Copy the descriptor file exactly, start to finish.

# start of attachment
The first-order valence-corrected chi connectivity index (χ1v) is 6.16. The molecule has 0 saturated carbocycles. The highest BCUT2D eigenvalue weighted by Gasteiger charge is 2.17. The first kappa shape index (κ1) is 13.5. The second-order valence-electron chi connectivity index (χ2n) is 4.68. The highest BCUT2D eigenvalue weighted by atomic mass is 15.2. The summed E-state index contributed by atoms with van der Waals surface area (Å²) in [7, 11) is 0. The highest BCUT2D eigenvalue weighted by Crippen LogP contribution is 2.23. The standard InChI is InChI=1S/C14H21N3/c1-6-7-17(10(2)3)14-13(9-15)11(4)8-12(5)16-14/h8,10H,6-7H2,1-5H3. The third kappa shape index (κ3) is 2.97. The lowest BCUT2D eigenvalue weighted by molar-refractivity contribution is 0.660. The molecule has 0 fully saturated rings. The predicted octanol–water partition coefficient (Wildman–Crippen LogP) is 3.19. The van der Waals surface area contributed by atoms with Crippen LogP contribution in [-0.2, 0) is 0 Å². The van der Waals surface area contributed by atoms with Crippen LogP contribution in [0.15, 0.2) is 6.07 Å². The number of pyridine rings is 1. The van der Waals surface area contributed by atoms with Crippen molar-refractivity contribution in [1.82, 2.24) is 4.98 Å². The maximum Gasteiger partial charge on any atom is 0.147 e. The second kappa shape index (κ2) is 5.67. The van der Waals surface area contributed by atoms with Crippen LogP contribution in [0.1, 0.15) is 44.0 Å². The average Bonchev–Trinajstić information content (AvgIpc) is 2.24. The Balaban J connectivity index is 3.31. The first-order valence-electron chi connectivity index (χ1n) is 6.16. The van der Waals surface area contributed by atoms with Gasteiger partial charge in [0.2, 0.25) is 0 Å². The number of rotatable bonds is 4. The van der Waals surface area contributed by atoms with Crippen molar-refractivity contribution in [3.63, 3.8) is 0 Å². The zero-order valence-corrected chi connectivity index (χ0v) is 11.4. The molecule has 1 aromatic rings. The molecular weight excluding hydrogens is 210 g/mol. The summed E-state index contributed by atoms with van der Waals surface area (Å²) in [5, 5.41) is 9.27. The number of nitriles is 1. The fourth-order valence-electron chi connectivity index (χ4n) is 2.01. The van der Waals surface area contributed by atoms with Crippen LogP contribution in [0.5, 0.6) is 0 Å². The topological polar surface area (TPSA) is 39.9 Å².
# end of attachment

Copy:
The first-order valence-corrected chi connectivity index (χ1v) is 6.16. The molecule has 0 saturated carbocycles. The highest BCUT2D eigenvalue weighted by Gasteiger charge is 2.17. The first kappa shape index (κ1) is 13.5. The second-order valence-electron chi connectivity index (χ2n) is 4.68. The highest BCUT2D eigenvalue weighted by atomic mass is 15.2. The summed E-state index contributed by atoms with van der Waals surface area (Å²) in [7, 11) is 0. The highest BCUT2D eigenvalue weighted by Crippen LogP contribution is 2.23. The standard InChI is InChI=1S/C14H21N3/c1-6-7-17(10(2)3)14-13(9-15)11(4)8-12(5)16-14/h8,10H,6-7H2,1-5H3. The third kappa shape index (κ3) is 2.97. The lowest BCUT2D eigenvalue weighted by molar-refractivity contribution is 0.660. The molecule has 0 fully saturated rings. The predicted octanol–water partition coefficient (Wildman–Crippen LogP) is 3.19. The van der Waals surface area contributed by atoms with Crippen LogP contribution in [-0.2, 0) is 0 Å². The van der Waals surface area contributed by atoms with Crippen LogP contribution in [0.15, 0.2) is 6.07 Å². The number of pyridine rings is 1. The van der Waals surface area contributed by atoms with Crippen molar-refractivity contribution in [1.82, 2.24) is 4.98 Å². The maximum Gasteiger partial charge on any atom is 0.147 e. The second kappa shape index (κ2) is 5.67. The van der Waals surface area contributed by atoms with Crippen LogP contribution in [0.1, 0.15) is 44.0 Å². The average Bonchev–Trinajstić information content (AvgIpc) is 2.24. The Balaban J connectivity index is 3.31. The first-order valence-electron chi connectivity index (χ1n) is 6.16. The van der Waals surface area contributed by atoms with Gasteiger partial charge in [0.2, 0.25) is 0 Å². The number of rotatable bonds is 4. The van der Waals surface area contributed by atoms with Crippen molar-refractivity contribution in [3.63, 3.8) is 0 Å². The zero-order valence-corrected chi connectivity index (χ0v) is 11.4. The molecule has 1 aromatic rings. The molecular weight excluding hydrogens is 210 g/mol. The summed E-state index contributed by atoms with van der Waals surface area (Å²) in [5, 5.41) is 9.27. The number of nitriles is 1. The fourth-order valence-electron chi connectivity index (χ4n) is 2.01. The van der Waals surface area contributed by atoms with Crippen LogP contribution in [0.5, 0.6) is 0 Å². The topological polar surface area (TPSA) is 39.9 Å².